PRODUCT EVALUATION: AMS M4 EVIL TIRE & ROLL’N 106 BEADLOCK WHEELS
Better Evil locked on By the staff of Dirt Wheels
It has been almost three years since we tested the aggressive M1 Evil tire. It utilized long tread blocks that are angled across the center of the tire for a sinister bite for traction. Now, AMS has introduced the new M4 Evil tires with a tread design that resembles an off-road truck tire. These pieces of rolling rubber should be pretty popular everywhere, but particularly west of the Mississippi. AMS sent them wrapped around their impressive all-new Roll’n 106 beadlock wheels.
AMS started by designing the side tread blocks to run sideways for digging traction in soft or loose soil, but the two center rows are angled and overlapping to allow the tire to roll very nicely on hard terrain. It is designed to work successfully on any surface, and since it is DOT-rated, that includes asphalt. Like the original M1 Evil, the M4 tread is made from a long-wearing compound. This is a non-directional tire. An 8-ply carcass, a deep rim guard, and strong shoulder and sidewall tread make this a tough tire for sand, dirt and rocks. The tread blocks are close to 3/4 inch in depth.
AMS advertises the M4 for ATVs and UTVs, but with a 28-inch tire being the smallest, it is suited for large and powerful 4×4 quads and sport/rec or sport UTVs. It also comes in 30- and 32-inch sizes for 14- and 15-inch wheels. Suggested retail for the 28x10R14 is $186.95, which is about $30 more than the M1 Evil in 2017. The beefy 32x10R15s that we needed for our Polaris RZR Turbo S run $223.95 each.
We wanted to add beadlock rims, so we mounted the M4s on AMS’ brand-new Roll’n 106 beadlock wheels. The Roll’n 106 is manufactured with a true 5+2 offset, and it is a true beadlock wheel. It is Satin Black with inset accent rivets and comes standard with a matching Satin Black beadlock ring and bronze bolts. Optional beadlock ring colors are orange, blue and red. The wheels are available in sizes 14×7 for $137.95, and our 15×7 wheels run for $149.95. The colored beadlock rings are $33.95 each.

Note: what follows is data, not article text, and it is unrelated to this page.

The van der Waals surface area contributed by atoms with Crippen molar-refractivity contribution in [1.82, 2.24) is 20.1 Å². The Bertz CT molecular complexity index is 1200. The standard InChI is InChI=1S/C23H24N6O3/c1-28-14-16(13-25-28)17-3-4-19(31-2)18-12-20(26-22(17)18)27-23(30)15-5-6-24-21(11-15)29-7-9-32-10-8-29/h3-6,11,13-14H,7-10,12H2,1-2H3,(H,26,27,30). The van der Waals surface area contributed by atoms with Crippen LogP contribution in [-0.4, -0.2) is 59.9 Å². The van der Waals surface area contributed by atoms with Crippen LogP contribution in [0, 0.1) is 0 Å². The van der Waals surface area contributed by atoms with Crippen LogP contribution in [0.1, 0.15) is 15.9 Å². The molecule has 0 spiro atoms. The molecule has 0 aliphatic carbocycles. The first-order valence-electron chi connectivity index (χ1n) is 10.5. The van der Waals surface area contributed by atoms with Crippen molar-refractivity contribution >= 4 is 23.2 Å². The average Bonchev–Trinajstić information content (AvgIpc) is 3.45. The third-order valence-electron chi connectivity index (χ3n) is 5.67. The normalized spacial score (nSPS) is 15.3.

GETTING THEM ON THE TRAIL
As always with beadlock wheels, the tires mount up easily. We didn’t change the tire size compared to stock, so we didn’t notice any change in actual engine performance or clutching. Because of the offset, the car is wider than stock with the Roll’n 106 wheels. We ran the recommended 15 psi and that felt fine. The ride is nice and smooth with a feel of sidewall flex that aids the ride.
We tested in an area that has a wide variety of surfaces with rocky, packed dirt and soft sand-wash areas. Many tough, multi-terrain tires are biased heavily to rocky, hard surfaces, and they just spin in sand. As expected, the traction and control on loose rock and solid sheets of rock were excellent. The same was true of firm, packed dirt. Our area has abrupt transitions from packed dirt to deep sand. This is riverbed sand, not dune sand, but we were impressed with the straight-line traction and the control in turns.
There are also twisty trails with water-bar jumps, and the control we felt was solid and allowed a great trail pace. On fast road sections, the M4 Evil allowed the car to slide around turns very well, but it could gain forward traction easily and exit corners with strong acceleration. Braking is also great, with the stopping traction at least equal to the acceleration traction. Tread wear was minimal, and we had zero flats.
The combination AMS M4 Evil and Roll’n 106 beadlock wheels gave us a lot of confidence. Not just confidence in the handling and ability to grab traction; confidence to hammer rough and rocky ground without stress over flats. The prices are reasonable, and the longevity of the tires appears to be excellent. The tread blocks on the M4 are not quite as tall as the M1 tread, but the traction is every bit as good. We would be happy to run this tire and wheel combination any time on any machine. For more information visit www.amstires.com.